A suicide and gun attack on a Shia mosque in the western city of Herat also wounded over 60 individuals, mostly thought to be worshippers. More than 1,700 civilians have been killed in attacks in Afghanistan so far this year.
A suicide attack on a Shia Muslim mosque in the western Afghan city of Herat killed at least 29 people and wounded over 64 on Tuesday, officials said.
Abdulhai Walizada, Herat police spokesman, said there appeared to be more than one attacker on Tuesday, with witnesses describing a suicide bomber who detonated explosives and at least one other, a gunman who threw grenades at worshippers.
"Two attackers entered the mosque and started shooting and throwing grenades at people," said Mohammad Adi, a worshipper at the mosque who was injured in the attack and taken to the hospital.
Herat Governor Mohammad Asif Rahimi said at least 29 people were killed and 64 wounded in the incident which came two months after an attack on a 12th century mosque known as the Jama Masjid in Herat, in which seven people died.
One estimate placed the death toll as high as 34, but this could not immediately be confirmed. At Herat Main Hospital, Dr Shehrzai confirmed 29 bodies were brought to the hospital.
TRT World's Bilal Sarwary has more.
No one immediately claimed responsibility for Tuesday's attack on Herat's Jawadia Mosque. But the Taliban, fighting to install strict Islamic law and drive foreign troops out of Afghanistan, denied any involvement.
Chaos after the carnage
Hospital authorities in Herat said that all the dead and wounded were worshipping in the mosque when a suicide bomber blew himself up. The attack took place in the middle of evening prayers when the mosque was packed with about 300 worshippers.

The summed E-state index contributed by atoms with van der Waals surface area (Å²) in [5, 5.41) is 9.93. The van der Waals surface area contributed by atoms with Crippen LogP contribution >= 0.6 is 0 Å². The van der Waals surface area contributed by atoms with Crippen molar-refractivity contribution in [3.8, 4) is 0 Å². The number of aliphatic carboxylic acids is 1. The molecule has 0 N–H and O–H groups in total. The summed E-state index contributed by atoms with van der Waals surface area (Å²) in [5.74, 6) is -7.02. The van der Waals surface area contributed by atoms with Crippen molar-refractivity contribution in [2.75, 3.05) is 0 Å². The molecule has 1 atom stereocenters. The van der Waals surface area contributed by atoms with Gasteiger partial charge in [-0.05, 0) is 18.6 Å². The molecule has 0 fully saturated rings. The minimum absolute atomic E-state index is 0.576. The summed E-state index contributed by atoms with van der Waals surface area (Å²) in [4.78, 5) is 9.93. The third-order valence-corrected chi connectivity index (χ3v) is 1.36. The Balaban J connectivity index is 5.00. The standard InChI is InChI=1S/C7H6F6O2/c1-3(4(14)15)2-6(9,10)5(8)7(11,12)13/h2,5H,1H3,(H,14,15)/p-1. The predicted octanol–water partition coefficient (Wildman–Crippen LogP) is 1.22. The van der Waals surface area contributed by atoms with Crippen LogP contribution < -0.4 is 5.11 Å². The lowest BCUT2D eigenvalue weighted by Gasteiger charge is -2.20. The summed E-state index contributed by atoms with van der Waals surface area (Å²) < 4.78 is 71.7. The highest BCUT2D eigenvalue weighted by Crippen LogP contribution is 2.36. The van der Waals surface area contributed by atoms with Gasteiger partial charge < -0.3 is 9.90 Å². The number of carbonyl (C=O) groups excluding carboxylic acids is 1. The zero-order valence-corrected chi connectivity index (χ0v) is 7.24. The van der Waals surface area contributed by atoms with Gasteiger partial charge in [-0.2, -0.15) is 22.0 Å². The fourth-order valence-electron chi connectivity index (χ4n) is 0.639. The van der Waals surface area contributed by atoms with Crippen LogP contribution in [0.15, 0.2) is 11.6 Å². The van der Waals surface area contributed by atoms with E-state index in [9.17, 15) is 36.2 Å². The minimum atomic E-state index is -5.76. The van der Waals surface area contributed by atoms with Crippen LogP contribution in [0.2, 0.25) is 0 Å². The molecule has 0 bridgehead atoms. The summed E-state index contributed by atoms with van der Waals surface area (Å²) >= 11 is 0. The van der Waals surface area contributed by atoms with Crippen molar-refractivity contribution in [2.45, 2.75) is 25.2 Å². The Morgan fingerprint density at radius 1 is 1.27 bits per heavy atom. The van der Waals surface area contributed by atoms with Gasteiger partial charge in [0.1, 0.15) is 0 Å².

Walizada said it was around 8 pm (local time) when "a terrorist attack was carried out on a mosque in the third security district of Herat city".
"Based on our initial information two terrorists were involved one of them wearing a suicide vest, who detonated himself while the second one was armed with a rifle. They are both dead," he added.
Afghan interior ministry spokesman Najib Danish initially said that he thought it was a car bomb and tweeted that there was a possibility that it was an improvised explosive device.
Mehdi Hadid, a lawmaker from Herat, who went to the site soon after the explosion said that the scene was one of horrific carnage. He estimated at least 100 dead and wounded were scattered throughout the mosque.
Hadid said he rushed to the mosque after hearing about the explosion. He was told that the attacker first fired on the private guards outside the mosque before entering. When inside, he fired on the praying worshippers until his rifle jammed then he blew himself up.
Witnesses in the area reported hearing a second explosion about 10 minutes after the initial bomber detonated his explosives.
Anger erupts against the government
President Ashraf Ghani, whose government has been under mounting pressure because of deteriorating security across the country, condemned the bombing and called on religious scholars to "raise their voices against the terrorist attacks".
Residents were furious the police did not prevent the second explosion, although it is still not clear what caused it.
Dozens of locals, who are mostly Shias, attacked the police station pelting it with stones and setting it on fire, said Herat provincial governor Jalani Farhad.
On Monday, Daesh claimed the attack on the Iraq Embassy in the Afghan capital Kabul. Daesh warned Shias in Afghanistan that they are targets.
Afghanistan has traditionally been relatively free of the sectarian violence common in Iraq or Syria but militants from the local branch of Daesh have repeatedly attacked the mainly Shia Hazara minority in the past year.